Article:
is an idiom for an obvious truth that is being ignored or goes unaddressed. The idiomatic expression also applies to an obvious problem or risk no one wants to discuss. It is based on the idea that an elephant in a room would be impossible to overlook; thus, people in the room who pretend the elephant is not there have chosen to avoid dealing with the looming big issue.
And there’s an example or two at idiomeanings.com;
There was an elephant in the room when I spoke with my mother, because she hates my new boyfriend.
So, here at the Open Mobile Summit, if there had been a real elephant in the conference room I think people would have had a hard time ignoring it, but there were a few elephants in the room in the idiomatic sense. Here are three that I picked up (well, I didn’t pick them up as such, because they weren’t said, but that’s what makes them elephants in the room!)
- Is the mobile and app industry truly comfortable with letting Google start to dominate via the Android OS, search, apps, content (e.g. YouTube), videos, books and movies (in Android Market), cloud, billing, Google Wallet, maps and navigation, and on and on? Everyone talks about how open the new mobile world is, but are the traditional players (operators, OEMs, software vendors, LBS mapping companies, etc.) feeling comfortable right now? One person at the conference said to me “At least when Nokia were trying to dominate via Symbian, people knew where they stood because Nokia is a proper company, whereas does anybody really know what Google might do next?”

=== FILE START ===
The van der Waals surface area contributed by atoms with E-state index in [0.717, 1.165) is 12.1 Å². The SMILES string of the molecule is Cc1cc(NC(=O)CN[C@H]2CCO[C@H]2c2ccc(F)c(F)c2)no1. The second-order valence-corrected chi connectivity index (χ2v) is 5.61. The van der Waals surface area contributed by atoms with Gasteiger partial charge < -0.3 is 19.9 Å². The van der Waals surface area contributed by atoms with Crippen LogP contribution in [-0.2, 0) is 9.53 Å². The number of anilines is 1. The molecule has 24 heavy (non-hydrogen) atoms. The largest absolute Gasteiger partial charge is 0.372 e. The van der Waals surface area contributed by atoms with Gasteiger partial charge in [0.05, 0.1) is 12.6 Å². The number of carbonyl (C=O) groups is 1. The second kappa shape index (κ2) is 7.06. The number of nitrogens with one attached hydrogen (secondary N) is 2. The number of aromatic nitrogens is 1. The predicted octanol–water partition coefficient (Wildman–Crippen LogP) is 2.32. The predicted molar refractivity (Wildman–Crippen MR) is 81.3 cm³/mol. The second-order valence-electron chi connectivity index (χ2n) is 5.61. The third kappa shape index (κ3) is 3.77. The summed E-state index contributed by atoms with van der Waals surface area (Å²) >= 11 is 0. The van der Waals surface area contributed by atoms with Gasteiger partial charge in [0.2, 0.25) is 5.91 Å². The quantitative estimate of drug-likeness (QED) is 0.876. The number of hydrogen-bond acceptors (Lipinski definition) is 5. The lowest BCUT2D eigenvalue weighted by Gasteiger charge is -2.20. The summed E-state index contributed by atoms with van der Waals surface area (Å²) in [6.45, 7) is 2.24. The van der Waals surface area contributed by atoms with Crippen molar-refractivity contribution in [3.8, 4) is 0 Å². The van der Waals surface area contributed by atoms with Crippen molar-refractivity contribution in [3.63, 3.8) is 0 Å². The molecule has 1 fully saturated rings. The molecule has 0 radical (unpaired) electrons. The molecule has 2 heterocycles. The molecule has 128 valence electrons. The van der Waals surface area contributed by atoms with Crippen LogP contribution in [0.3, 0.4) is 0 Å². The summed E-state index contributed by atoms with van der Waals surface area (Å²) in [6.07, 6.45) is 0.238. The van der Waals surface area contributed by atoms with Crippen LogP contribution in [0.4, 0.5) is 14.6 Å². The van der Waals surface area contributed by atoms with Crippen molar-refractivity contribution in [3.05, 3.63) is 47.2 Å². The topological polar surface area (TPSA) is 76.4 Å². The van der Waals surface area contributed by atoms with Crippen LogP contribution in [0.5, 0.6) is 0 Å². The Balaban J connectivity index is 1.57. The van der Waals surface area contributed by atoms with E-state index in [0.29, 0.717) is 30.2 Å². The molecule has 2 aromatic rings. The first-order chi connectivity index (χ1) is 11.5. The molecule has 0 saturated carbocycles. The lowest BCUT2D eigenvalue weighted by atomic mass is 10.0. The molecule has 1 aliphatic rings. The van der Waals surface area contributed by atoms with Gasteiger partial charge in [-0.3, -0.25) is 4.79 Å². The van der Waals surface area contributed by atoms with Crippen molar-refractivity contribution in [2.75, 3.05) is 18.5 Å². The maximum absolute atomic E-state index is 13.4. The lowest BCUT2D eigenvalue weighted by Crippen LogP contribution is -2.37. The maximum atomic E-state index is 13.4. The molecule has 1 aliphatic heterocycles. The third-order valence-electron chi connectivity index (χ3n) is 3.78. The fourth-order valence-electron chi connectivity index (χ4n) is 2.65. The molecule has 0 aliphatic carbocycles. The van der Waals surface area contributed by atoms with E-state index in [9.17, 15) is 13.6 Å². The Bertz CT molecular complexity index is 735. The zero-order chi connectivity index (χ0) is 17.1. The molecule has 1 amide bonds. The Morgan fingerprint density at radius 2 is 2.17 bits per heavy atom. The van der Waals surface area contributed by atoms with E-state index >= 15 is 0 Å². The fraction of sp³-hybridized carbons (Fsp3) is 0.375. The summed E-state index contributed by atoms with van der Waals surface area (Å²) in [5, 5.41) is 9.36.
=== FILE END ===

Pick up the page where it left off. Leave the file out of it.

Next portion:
- Are the wireless carriers already dumb pipes, but they just haven’t realized it? I actually don’t agree with that elephant; I think the carriers are halfway through reinventing their place in the value chain, and it is the carrier networks that still power the mobile digital revolution, and will continue to do so via LTE. Because the carriers are strong consumer brands (in the US who hasn’t heard of Verizon and AT&T?), they will still play a vital role in curating content that they recommend and deliver in a compelling manner, because their customers trust them and pay them every month
- Are we in another dot-com bubble where all that VC money that is sloshing into tech companies will vanish into thin air just as it did a decade ago notably in this very city, San Fran? Now this is a good example of an elephant in the room, because while the startups are being funded, and while the app economy feels rosy, nobody wants to spoil the party by saying that silly money is being poured into silly ideas that have no chance of generating a 10x return on investment. It’s a bit like the Emperor’s New Clothes, another great idiom that has stood the test of time.